- Bees maintain a temperature of 92-93 degrees Fahrenheit in their central brood nest regardless of whether the outside temperature is 110 or -40 degrees.
- Honey is the ONLY food that includes all the substances necessary to sustain life, including water.
- A single honeybee will only produce approximately 1/12 teaspoon of honey in her lifetime.
Workshop 3: Apple Pressing with Oz Farm
The folks at Oz farm shared their knowledge about growing apples with our crew and showed us how to press apples into juice!
After filling our brains with knowledge, we had some leisure time. A quick jump in the creek was all we needed to rejuvenate before dinner. It was time for a libation and some conversation. The time preceding dinner was spent at a table sharing stories from travel and trips yet to come. It felt like everything your average work happy hour wanted to accomplish. No cell phones, just laughs and intrigue. The group came to the consensus that we don’t take enough time to sit and enjoy people’s company, the farm had really brought everyone together.
Dinner did not disappoint. Rice Paper Scissors grilled corn and okra paired with marinated chuck burgers over the hot coals. Fixins galore. Is this Heaven? No it’s Oz Farm.
The night continued its magic as people congregated by the fire, because of course no campout is ever complete without comparing s’mores techniques with Annie’s graham crackers. The Range of Light Wilderness arrived from the back of their Toyota camper truck fresh from the beach. They began to sing and play us all into a dreamy state by the firelight. Our campfire chorus sang Hey Jude together and made cheers to how lucky we were. We can’t recreate moments like these, where the people, the music, and the mood are all in sync. Most of us were strangers before the weekend, yet it felt like years of friendship had passed in a few nights.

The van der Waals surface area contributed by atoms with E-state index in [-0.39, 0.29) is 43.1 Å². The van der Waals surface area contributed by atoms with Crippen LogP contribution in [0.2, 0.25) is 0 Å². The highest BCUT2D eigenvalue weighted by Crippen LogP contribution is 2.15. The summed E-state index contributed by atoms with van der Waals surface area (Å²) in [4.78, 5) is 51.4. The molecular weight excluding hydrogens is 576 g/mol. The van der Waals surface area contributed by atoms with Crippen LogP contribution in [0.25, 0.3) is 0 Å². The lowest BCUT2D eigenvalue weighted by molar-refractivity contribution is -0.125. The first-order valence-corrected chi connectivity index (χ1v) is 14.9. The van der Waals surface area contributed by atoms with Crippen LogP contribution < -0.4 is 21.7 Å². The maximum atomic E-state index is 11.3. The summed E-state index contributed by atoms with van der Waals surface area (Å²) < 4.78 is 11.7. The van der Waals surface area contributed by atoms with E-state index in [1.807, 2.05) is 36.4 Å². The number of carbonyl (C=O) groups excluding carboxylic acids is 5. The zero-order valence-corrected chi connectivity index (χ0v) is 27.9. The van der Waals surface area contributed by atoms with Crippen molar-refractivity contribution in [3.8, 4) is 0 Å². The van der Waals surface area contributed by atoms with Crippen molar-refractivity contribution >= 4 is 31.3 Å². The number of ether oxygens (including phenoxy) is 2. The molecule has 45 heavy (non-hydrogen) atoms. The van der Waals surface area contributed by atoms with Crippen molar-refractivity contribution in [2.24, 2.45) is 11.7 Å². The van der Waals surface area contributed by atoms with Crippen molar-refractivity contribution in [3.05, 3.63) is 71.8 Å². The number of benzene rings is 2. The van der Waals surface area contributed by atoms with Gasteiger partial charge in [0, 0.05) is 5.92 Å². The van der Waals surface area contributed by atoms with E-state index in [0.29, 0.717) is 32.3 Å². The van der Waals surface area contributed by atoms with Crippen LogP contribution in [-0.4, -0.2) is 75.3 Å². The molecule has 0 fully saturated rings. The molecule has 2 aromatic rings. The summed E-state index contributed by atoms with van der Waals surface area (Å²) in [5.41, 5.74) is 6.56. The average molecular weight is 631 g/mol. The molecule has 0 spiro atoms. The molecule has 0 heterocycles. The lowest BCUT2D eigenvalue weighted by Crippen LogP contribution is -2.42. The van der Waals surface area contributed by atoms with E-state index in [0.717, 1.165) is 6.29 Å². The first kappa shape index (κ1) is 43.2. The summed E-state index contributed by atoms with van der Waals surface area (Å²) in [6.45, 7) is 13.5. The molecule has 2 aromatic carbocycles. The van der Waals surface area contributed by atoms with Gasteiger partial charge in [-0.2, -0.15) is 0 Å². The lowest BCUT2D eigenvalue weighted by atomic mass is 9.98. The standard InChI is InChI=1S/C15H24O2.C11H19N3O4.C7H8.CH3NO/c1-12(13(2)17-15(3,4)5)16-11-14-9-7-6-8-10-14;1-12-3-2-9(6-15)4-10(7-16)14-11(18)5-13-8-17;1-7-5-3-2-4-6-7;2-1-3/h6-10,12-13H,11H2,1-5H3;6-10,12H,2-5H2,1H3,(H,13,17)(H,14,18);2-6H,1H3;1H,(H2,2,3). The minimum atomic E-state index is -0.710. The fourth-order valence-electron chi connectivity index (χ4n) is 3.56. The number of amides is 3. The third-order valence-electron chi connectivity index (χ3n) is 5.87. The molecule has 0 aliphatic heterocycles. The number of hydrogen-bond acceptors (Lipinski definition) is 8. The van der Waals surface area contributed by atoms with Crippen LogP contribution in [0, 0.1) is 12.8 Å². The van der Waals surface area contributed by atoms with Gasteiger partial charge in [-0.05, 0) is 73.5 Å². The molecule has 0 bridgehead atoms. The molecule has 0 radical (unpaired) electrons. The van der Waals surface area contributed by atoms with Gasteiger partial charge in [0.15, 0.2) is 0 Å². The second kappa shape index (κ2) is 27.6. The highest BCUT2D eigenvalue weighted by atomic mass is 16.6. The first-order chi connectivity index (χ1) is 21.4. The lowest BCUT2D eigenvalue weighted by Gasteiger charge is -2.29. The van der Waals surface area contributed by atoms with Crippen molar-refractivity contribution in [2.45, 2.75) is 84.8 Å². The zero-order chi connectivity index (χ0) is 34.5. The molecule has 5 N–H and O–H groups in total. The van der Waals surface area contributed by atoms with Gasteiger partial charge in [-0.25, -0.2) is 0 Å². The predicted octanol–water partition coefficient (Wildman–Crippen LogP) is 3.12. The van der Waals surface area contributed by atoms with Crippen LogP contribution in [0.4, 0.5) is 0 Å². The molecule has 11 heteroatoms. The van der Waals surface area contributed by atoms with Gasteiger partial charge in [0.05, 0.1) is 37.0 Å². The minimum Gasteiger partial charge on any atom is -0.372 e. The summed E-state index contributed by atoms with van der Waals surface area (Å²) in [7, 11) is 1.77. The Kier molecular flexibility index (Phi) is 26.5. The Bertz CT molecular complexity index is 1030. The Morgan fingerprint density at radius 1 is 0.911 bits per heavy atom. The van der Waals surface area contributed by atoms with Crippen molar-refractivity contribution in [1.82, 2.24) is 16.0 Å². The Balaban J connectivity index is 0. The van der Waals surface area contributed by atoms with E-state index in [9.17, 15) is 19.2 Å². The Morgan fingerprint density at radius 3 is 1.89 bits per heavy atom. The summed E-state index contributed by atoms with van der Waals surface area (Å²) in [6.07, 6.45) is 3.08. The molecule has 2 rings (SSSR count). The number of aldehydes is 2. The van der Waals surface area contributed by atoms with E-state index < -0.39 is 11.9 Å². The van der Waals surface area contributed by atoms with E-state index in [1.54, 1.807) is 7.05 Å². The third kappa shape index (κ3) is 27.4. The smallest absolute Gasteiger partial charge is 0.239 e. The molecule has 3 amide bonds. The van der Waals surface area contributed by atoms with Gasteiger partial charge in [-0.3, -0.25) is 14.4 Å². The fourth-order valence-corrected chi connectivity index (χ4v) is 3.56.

On Sunday morning we said our “goodbyes” and “see you soons” and bought some produce left over from the farmers market. Hugs were given, and we each headed off in our respective directions. As I drove down the coast with a smile, I thought about all the excuses we can come up with to not take a trip or venture outside. With my final conclusion being: “It is always worth it.”
THANKS TO OUR RAD FRIENDS:
Thanks so much again to our fantastic sponsor, Eddie Bauer, for making these campouts possible. Remember to follow @eddiebauer and #liveyouradventure for inspiration for your next outdoor adventure. In addition to their ongoing support through funding and resources, they were generous enough hook us all up with great tents and goodie bags filled with camping essentials. Cheers!
Union Wine Co, Fort Point Beer, and Stumptown Coffee, spoiled us again with delicious drinks to enjoy throughout the weekend. Thank you so much! We feel spoiled having your beer, wine, and coffee at all of our events.
Thanks to Klean Kanteen, every guest was given a stainless steel bottle and cup making us very happy campers, indeed.
Rice Paper Scissors blew everyone away with delicious food all weekend. Be sure to check out their weekly pop-up restaurant at Mojo Bicycle Cafe on Thursday nights in SF!
The Range of Light Wilderness played for us around the campfire on Saturday night. Be sure to check out their album and see them live if you get a chance!
Last but not least, thank you to Annie’s Organics for reminding us we’re never too old for our favorite childhood comfort foods and snacks—bunny snacks, graham crackers and mac and cheese galore!